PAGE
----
This time, though, I made a conscious decision to respond differently.

I didn’t count the number of times following the awkward emails that my colleague lauded my excellent work on the report. It came up in every follow-up email and phone contact we had. I felt badly about my colleague’s omission, to be sure, but much more strongly, I felt a resolve to not involve myself in making him feel okay about his shoddy treatment of me. Not rush to his rescue and deliver what he needed from me in the wake of his omission: to know that he wasn’t as bad as his behavior indicated he was. And maybe he wasn’t. But I chose to let him determine that for himself. White people often want me to bail them out of their bad behavior, and I usually do it because I’m conditioned to and because it gets me the response I seek—to be the well-liked and approved-of Negro.

Being a well-liked, approved-of Negro is a painful and ironic requirement in my liberal, nonprofit, philanthropic, social justice, do-gooding, down-with-the-people, challenging oppression, and dismantling racism world. Although we like to talk about “the revolution,” reality is that funding for it comes from mostly white pockets and my standing in the field depends largely on approval from those people. Not always, but often. People of color carry all kinds of burdens for liberal white people to make them feel good about who they are and their place in the world. We carry those burdens because there could be consequences if we don’t. My professional well-being is largely tied to rewards available to me if and when I do my part to uphold the world as my liberal white colleagues want to see it.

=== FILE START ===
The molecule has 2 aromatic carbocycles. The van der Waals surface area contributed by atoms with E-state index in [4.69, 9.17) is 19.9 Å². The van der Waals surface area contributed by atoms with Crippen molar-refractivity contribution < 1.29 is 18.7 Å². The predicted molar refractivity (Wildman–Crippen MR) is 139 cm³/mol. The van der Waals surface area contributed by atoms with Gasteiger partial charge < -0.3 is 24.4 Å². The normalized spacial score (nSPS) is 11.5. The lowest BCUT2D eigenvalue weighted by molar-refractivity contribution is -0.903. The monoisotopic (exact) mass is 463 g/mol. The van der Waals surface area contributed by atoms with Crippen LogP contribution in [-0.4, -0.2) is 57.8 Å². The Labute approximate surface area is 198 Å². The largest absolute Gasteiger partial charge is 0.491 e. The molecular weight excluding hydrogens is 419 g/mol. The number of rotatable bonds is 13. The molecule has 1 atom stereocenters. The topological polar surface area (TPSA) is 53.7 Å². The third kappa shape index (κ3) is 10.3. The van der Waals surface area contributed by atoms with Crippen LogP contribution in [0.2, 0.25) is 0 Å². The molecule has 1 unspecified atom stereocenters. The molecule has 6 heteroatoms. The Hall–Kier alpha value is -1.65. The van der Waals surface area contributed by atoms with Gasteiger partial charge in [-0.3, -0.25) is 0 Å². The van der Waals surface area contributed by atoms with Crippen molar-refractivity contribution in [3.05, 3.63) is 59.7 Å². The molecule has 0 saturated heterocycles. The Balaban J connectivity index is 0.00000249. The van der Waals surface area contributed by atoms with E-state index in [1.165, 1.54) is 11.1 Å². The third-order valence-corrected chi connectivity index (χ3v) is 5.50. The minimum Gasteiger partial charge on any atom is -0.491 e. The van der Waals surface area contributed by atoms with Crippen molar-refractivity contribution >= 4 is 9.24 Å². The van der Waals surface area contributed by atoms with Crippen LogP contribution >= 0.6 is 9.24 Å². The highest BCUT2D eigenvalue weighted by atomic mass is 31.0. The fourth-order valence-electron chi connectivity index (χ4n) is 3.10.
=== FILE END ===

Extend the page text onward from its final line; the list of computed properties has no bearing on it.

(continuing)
I find myself wondering what W.E.B. Dubois would call this particular burden. There’s something reminiscent of the term Dubois dubbed “Double Consciousness,” where black people know what white people are thinking almost as well as we know what we are thinking. This was imperative during slavery to save one’s black ass, literally. The parallel today, because power and resources are so often controlled by white people, is about saving my job, or maintaining access to white-controlled opportunities. I have to know the white mind in order to navigate the realities they have framed and the resources they control.